We're working on our new website. Share us your thoughts and ideas

EDITORIAL: Higher education fails its sole purpose

Education based on indoctrinating capitalistic values

The institutional issues of higher education universally stem from one factor: It has been modeled as a microcosm of capitalist society rather than providing a model education. 

The focus of higher education in the past was simply to educate yourself. Of course, it still had implications on the workforce, and of course, those with education would typically find themselves in better job positioning, but the bottom line is this: You did not need a college education to earn a living.

The earnings gap between college and high school graduates has widened dramatically. 

“Not only has the gap in earnings between more-educated and less-educated workers widened over time, but the gaps are also wider among younger men as compared with older men. These differences are long-lasting and are evident even when inequality is measured on a lifetime basis," according to Urban Institute, a site dedicated to studying the well-being of United States citizens.

Why is this? Why must we bury ourselves in mountains of debt to earn what public education — our taxes — bought us a mere 80, 50 or even 30 years ago?

The fundamental change is clear: Education turned into training for capitalist society and not education. It became a staging area for the real world.

With a little digging, it is easy to see the mirroring. Most classes are graded on curves, rendering raw scores irrelevant and placing the emphasis on how you rank among your peers. It is a competition. One of the central tenants of capitalism: competition. 

In the real world, you compete with your fellow citizens over jobs and promotions, and the winning few earn employment and money. In college, you compete with your peers over the highest grade, and the winning few passes and earns a degree. 

The workforce emphasizes payment, the end goal of employment. Similarly, college students have renounced the roots of education and now focus on the end goal: getting a degree. 

Higher education embraces the ugliest aspects of capitalism as well. Like how people under capitalism bend and break laws to earn their fair share — whether that be petty robbery or white-collar corruption — students cheat their ways to grades, the de-facto currency of the college corporation. 

Under capitalism, those born into wealth have an undeniable advantage. After all, the strongest indicator of your future income is not your education level or intelligence, but your parents' income. 

Surely higher education would not adopt that aspect of capitalism, would it?

Of course it did, because adopting capitalism is the purpose of college. The college bribery scandal rocked the country to its core mere months ago. Wealthy and influential parents bought their children’s way into college, just like wealth buys success in capitalism.

A common argument against this would be that we live in a capitalist country, so why would higher education not model itself the way it does?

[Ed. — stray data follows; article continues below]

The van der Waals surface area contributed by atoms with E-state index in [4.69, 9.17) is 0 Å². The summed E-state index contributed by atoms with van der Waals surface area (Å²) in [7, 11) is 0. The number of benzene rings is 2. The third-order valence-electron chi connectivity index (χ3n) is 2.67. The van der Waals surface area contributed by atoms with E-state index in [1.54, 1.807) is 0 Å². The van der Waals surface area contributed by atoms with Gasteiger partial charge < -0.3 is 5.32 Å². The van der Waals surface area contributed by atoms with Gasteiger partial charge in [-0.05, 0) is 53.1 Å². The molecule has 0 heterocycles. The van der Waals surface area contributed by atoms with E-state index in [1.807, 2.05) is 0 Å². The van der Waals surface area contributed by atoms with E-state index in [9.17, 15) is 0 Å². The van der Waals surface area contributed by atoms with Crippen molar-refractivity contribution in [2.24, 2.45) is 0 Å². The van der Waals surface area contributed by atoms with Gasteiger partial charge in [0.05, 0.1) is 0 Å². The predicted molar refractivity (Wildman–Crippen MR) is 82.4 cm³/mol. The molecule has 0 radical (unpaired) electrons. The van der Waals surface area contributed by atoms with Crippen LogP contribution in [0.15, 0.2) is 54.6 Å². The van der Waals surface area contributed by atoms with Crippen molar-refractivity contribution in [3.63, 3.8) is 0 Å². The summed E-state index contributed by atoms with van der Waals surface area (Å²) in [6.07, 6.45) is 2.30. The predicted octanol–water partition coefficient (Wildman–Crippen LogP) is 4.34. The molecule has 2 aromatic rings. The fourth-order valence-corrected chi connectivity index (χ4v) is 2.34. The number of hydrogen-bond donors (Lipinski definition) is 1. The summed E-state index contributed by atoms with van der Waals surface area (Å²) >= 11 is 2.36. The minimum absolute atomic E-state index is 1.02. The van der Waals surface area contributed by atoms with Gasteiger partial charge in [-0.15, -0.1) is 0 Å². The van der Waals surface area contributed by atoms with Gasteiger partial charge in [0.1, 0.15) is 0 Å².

That entire line of thinking is a direct product from the new corporate college. Imagine opening a book about something you are genuinely interested in. You are not reading it to get a job, or earn money, but to actually learn and retain information. That is what college should be. It should be firmly independent of any workforce implications. Higher education is not meant as capitalist indoctrination, but as a place to receive- get this- education. 

It is understood that most college students attend in order to bolster their chances and prospects for employment. That still does not make capitalist indoctrination a positive, for one major reason: This indoctrination is a major cause for the incredible rise of tuition prices that we have seen.

When college became more specialized and capitalist centered, it became less and less of an institution of learning and more of a capitalist training center. Shortly after, college devolved from a place where the eager and privileged went to learn to a requirement, unless, of course, you like being trampled by a herd of degree-holding specialists. 

Simple economics tells us that an increase in demand leads to an increase in price. College turned from champagne to water, and thus, masses of people turned to it out of sheer necessity. 

The corporate college led to the awe-inducing 260% inflation of tuition since 1980. Meanwhile, all consumer items have risen 120% since. This inflation is a huge barrier for the lower class, who often benefit from education the most. 

So there is a difference. While capitalism has trampled on the poor, college does not even give them a chance. This is not to completely knock capitalism, but higher education for adopting it as its model.

Higher education is an agent and product of capitalism. Grades and admission are bought, cheating is rampant and credit for courses are emphasized over the education itself.

We must get back to valuing the substance of our education over the degree it earns. You may find yourself alone in doing this, so here is a piece of advice: Life is too short to live the one everyone else does.


The Daily Targum's editorials represent the views of the majority  of the 151st editorial board. Columns, cartoons and letters do  not necessarily reflect the views of the Targum Publishing Company or  its staff.

Comments powered by Disqus

Please note All comments are eligible for publication in The Daily Targum.

Support Independent Student Journalism

Your donation helps support independent student journalists of all backgrounds research and cover issues that are important to the entire Rutgers community. All donations are tax deductible.